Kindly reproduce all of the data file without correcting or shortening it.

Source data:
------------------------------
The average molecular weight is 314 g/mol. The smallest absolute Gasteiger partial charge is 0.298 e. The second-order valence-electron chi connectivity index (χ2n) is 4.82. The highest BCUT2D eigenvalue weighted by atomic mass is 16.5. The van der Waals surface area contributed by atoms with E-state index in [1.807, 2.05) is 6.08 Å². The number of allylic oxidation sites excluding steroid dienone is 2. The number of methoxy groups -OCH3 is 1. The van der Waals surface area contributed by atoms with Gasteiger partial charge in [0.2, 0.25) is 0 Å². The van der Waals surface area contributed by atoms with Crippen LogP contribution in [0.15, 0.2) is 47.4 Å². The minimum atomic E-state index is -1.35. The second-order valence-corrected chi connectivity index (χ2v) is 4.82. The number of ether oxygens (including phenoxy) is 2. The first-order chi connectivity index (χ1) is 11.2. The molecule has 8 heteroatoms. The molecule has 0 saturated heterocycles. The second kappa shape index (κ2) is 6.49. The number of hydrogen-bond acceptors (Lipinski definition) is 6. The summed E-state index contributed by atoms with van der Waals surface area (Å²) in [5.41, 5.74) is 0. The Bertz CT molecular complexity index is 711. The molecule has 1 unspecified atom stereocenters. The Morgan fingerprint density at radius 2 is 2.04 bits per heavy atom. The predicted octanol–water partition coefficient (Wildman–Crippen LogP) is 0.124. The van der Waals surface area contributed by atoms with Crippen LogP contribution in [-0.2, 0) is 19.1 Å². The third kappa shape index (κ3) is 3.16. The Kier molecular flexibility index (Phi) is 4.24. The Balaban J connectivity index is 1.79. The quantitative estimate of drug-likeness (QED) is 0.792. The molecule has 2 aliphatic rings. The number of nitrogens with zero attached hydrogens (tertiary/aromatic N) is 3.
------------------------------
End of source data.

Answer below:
The average molecular weight is 314 g/mol. The smallest absolute Gasteiger partial charge is 0.298 e. The second-order valence-electron chi connectivity index (χ2n) is 4.82. The highest BCUT2D eigenvalue weighted by atomic mass is 16.5. The van der Waals surface area contributed by atoms with E-state index in [1.807, 2.05) is 6.08 Å². The number of allylic oxidation sites excluding steroid dienone is 2. The number of methoxy groups -OCH3 is 1. The van der Waals surface area contributed by atoms with Gasteiger partial charge in [0.2, 0.25) is 0 Å². The van der Waals surface area contributed by atoms with Crippen LogP contribution in [0.15, 0.2) is 47.4 Å². The minimum atomic E-state index is -1.35. The second-order valence-corrected chi connectivity index (χ2v) is 4.82. The number of ether oxygens (including phenoxy) is 2. The first-order chi connectivity index (χ1) is 11.2. The molecule has 8 heteroatoms. The molecule has 0 saturated heterocycles. The second kappa shape index (κ2) is 6.49. The number of hydrogen-bond acceptors (Lipinski definition) is 6. The summed E-state index contributed by atoms with van der Waals surface area (Å²) in [5.41, 5.74) is 0. The Bertz CT molecular complexity index is 711. The molecule has 1 unspecified atom stereocenters. The Morgan fingerprint density at radius 2 is 2.04 bits per heavy atom. The predicted octanol–water partition coefficient (Wildman–Crippen LogP) is 0.124. The van der Waals surface area contributed by atoms with Crippen LogP contribution in [-0.2, 0) is 19.1 Å². The third kappa shape index (κ3) is 3.16. The Kier molecular flexibility index (Phi) is 4.24. The Balaban J connectivity index is 1.79. The quantitative estimate of drug-likeness (QED) is 0.792. The molecule has 2 aliphatic rings. The number of nitrogens with zero attached hydrogens (tertiary/aromatic N) is 3.